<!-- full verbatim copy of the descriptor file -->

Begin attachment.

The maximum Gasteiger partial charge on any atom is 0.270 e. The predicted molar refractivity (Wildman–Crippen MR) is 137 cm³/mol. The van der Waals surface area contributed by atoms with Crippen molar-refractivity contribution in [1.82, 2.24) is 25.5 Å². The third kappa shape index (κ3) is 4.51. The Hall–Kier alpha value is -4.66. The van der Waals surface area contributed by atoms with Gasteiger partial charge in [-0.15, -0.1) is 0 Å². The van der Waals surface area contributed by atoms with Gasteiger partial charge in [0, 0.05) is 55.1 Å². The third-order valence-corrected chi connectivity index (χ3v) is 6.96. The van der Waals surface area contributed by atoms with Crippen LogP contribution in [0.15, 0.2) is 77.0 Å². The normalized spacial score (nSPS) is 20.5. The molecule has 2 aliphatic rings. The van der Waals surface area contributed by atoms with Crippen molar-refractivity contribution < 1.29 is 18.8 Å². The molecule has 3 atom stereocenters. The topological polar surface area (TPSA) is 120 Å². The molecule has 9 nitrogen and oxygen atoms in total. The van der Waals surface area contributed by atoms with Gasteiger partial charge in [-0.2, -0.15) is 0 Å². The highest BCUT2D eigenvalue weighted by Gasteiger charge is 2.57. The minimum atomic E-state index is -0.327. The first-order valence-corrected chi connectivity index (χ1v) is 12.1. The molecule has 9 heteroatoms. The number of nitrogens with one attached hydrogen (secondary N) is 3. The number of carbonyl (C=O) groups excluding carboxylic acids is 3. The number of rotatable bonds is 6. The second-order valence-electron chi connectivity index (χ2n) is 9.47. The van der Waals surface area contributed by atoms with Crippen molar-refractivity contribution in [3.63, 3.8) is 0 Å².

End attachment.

The maximum Gasteiger partial charge on any atom is 0.270 e. The predicted molar refractivity (Wildman–Crippen MR) is 137 cm³/mol. The van der Waals surface area contributed by atoms with Crippen molar-refractivity contribution in [1.82, 2.24) is 25.5 Å². The third kappa shape index (κ3) is 4.51. The Hall–Kier alpha value is -4.66. The van der Waals surface area contributed by atoms with Gasteiger partial charge in [-0.15, -0.1) is 0 Å². The van der Waals surface area contributed by atoms with Gasteiger partial charge in [0, 0.05) is 55.1 Å². The third-order valence-corrected chi connectivity index (χ3v) is 6.96. The van der Waals surface area contributed by atoms with Crippen LogP contribution in [0.15, 0.2) is 77.0 Å². The normalized spacial score (nSPS) is 20.5. The molecule has 2 aliphatic rings. The van der Waals surface area contributed by atoms with Crippen molar-refractivity contribution < 1.29 is 18.8 Å². The molecule has 3 atom stereocenters. The topological polar surface area (TPSA) is 120 Å². The molecule has 9 nitrogen and oxygen atoms in total. The van der Waals surface area contributed by atoms with Gasteiger partial charge in [-0.2, -0.15) is 0 Å². The highest BCUT2D eigenvalue weighted by Gasteiger charge is 2.57. The minimum atomic E-state index is -0.327. The first-order valence-corrected chi connectivity index (χ1v) is 12.1. The molecule has 9 heteroatoms. The number of nitrogens with one attached hydrogen (secondary N) is 3. The number of carbonyl (C=O) groups excluding carboxylic acids is 3. The number of rotatable bonds is 6. The second-order valence-electron chi connectivity index (χ2n) is 9.47. The van der Waals surface area contributed by atoms with Crippen molar-refractivity contribution in [3.63, 3.8) is 0 Å².